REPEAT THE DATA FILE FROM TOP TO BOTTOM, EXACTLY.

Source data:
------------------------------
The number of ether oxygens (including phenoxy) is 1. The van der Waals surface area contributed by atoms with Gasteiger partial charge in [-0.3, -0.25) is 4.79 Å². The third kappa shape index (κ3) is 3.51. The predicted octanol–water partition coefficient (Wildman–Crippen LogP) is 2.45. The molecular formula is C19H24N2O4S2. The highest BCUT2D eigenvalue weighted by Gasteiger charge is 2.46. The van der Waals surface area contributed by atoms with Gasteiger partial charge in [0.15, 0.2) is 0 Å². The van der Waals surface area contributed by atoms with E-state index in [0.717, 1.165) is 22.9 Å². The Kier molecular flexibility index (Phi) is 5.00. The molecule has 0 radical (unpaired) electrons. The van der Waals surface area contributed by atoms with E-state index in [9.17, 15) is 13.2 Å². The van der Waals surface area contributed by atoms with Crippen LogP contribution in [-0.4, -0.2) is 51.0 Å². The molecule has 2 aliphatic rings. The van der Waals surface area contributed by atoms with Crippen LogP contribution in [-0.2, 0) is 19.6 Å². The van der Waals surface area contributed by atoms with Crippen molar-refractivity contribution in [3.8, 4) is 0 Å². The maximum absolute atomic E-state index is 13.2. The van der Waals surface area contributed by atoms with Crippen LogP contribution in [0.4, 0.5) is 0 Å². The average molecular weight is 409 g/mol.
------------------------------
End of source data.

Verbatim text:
The number of ether oxygens (including phenoxy) is 1. The van der Waals surface area contributed by atoms with Gasteiger partial charge in [-0.3, -0.25) is 4.79 Å². The third kappa shape index (κ3) is 3.51. The predicted octanol–water partition coefficient (Wildman–Crippen LogP) is 2.45. The molecular formula is C19H24N2O4S2. The highest BCUT2D eigenvalue weighted by Gasteiger charge is 2.46. The van der Waals surface area contributed by atoms with Gasteiger partial charge in [0.15, 0.2) is 0 Å². The van der Waals surface area contributed by atoms with E-state index in [0.717, 1.165) is 22.9 Å². The Kier molecular flexibility index (Phi) is 5.00. The molecule has 0 radical (unpaired) electrons. The van der Waals surface area contributed by atoms with E-state index in [9.17, 15) is 13.2 Å². The van der Waals surface area contributed by atoms with Crippen LogP contribution in [-0.4, -0.2) is 51.0 Å². The molecule has 2 aliphatic rings. The van der Waals surface area contributed by atoms with Crippen LogP contribution in [-0.2, 0) is 19.6 Å². The van der Waals surface area contributed by atoms with Crippen molar-refractivity contribution in [3.8, 4) is 0 Å². The maximum absolute atomic E-state index is 13.2. The van der Waals surface area contributed by atoms with Crippen LogP contribution in [0.4, 0.5) is 0 Å². The average molecular weight is 409 g/mol.